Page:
Dear Authors,
If you believe that your paper was mistakenly rejected by other leading journals and you do not agree with final decision, the editors of Reports of Practical Oncology and Radiotherapy offer new fast track review. You may submit your manuscript to Reports of Practical Oncology and Radiotherapy together with all prior peer-reviews obtained from the other journal and your rebuttal letter. We guarantee review based decision within 72 hours from the time we will receive your manuscript.

Fast track submission process: Please submit the manuscript with all reviews and rebuttal letter by email to Dr. Michal Masternak (michal.masternak@ucf.edu) for fast review processing. To assure immediate attention the email title must to include: RPOR-fast track- Last Name First Name (of corresponding author).

Volume 18, Number 5, 2013

Comparison of dosimetric variation between prostate IMRT and VMAT due to patient’s weight loss: Patient and phantom study

James C.L. Chow, Runqing Jiang

Summary:

Aim: This study compared the dosimetric impact between prostate IMRT and VMAT due to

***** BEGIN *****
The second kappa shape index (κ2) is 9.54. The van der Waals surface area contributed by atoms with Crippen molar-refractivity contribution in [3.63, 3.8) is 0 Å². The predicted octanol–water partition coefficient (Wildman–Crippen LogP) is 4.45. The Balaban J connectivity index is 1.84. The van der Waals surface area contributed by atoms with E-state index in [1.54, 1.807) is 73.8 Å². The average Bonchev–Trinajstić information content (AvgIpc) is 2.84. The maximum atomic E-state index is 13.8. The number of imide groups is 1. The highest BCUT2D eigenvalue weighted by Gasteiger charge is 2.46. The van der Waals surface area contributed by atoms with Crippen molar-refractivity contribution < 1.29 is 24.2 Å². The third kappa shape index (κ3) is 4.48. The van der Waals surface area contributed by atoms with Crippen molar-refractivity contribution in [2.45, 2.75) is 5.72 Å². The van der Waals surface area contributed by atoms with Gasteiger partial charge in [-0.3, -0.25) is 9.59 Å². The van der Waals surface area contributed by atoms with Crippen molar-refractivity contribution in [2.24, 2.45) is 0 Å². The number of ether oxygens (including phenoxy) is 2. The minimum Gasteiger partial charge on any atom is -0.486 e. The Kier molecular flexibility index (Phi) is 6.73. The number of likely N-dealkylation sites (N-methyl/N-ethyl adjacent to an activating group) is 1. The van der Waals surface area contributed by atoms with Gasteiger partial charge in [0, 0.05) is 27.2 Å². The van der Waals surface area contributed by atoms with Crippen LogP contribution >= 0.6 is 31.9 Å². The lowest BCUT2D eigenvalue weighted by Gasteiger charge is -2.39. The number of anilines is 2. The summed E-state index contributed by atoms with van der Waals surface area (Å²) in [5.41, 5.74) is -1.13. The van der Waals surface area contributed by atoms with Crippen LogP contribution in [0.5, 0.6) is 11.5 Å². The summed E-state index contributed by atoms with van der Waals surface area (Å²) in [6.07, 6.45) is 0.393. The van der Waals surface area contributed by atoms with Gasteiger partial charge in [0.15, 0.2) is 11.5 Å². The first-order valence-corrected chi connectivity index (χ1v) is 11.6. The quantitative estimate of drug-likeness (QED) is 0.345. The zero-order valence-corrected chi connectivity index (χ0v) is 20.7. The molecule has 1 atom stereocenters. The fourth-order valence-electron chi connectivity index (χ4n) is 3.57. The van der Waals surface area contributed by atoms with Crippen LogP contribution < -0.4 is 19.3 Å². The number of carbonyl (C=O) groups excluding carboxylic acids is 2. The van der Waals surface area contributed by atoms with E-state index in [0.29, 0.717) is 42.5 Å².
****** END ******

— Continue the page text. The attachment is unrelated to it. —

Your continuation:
patient’s weight loss.
Background: Dosimetric variation due to change of patient’s body contour is difficult to predict
in prostate IMRT and VMAT, since a large number of small and irregular segmental fields is
used in the delivery.
Materials and methods: Five patients with prostate volumes ranging from 32.0 to 86.5 cm3
and a heterogeneous pelvis phantom were used for prostate IMRT and VMAT plans using
the same set of dose–volume constraints. Doses in IMRT and VMAT plans were recalculated
with the patient’s and phantom’s body contour reduced by 0.5–2 cm to mimic size reduction.
Dose coverage/criteria of the PTV and CTV and critical organs (rectum, bladder and femoral
heads) were compared between IMRT and VMAT.
Results: In IMRT plans, increases of the D99% for the PTV and CTV were equal to 4.0 ± 0.1%
per cm of reduced depth, which were higher than those in VMAT plans (2.7 ± 0.24% per cm).
Moreover, increases of the D30% of the rectum and bladder per reduced depth in IMRT plans
(4.0 ± 0.2% per cm and 3.5 ± 0.5% per cm) were higher than those of VMAT (2.2 ± 0.2% per cm
and 2.0 ± 0.6% per cm). This was also true for the increase of the D5% for the right femoral
head in a patient or phantom with size reduction due to weight loss.
Conclusions: VMAT would be preferred to IMRT in prostate radiotherapy, when a patient has
potential to suffer from weight loss during the treatment.

Signature: Rep Pract Oncol Radiother, 2013; 18(5) : 272-278


« back

 
INDEXED IN:

Indexed in: EMBASE®, the Excerpta Medica database, the Elsevier BIOBASE (Current Awareness in Biological Sciences) and in the Index Copernicus.

http://www.sciencedirect.com/science/journal/15071367/19/2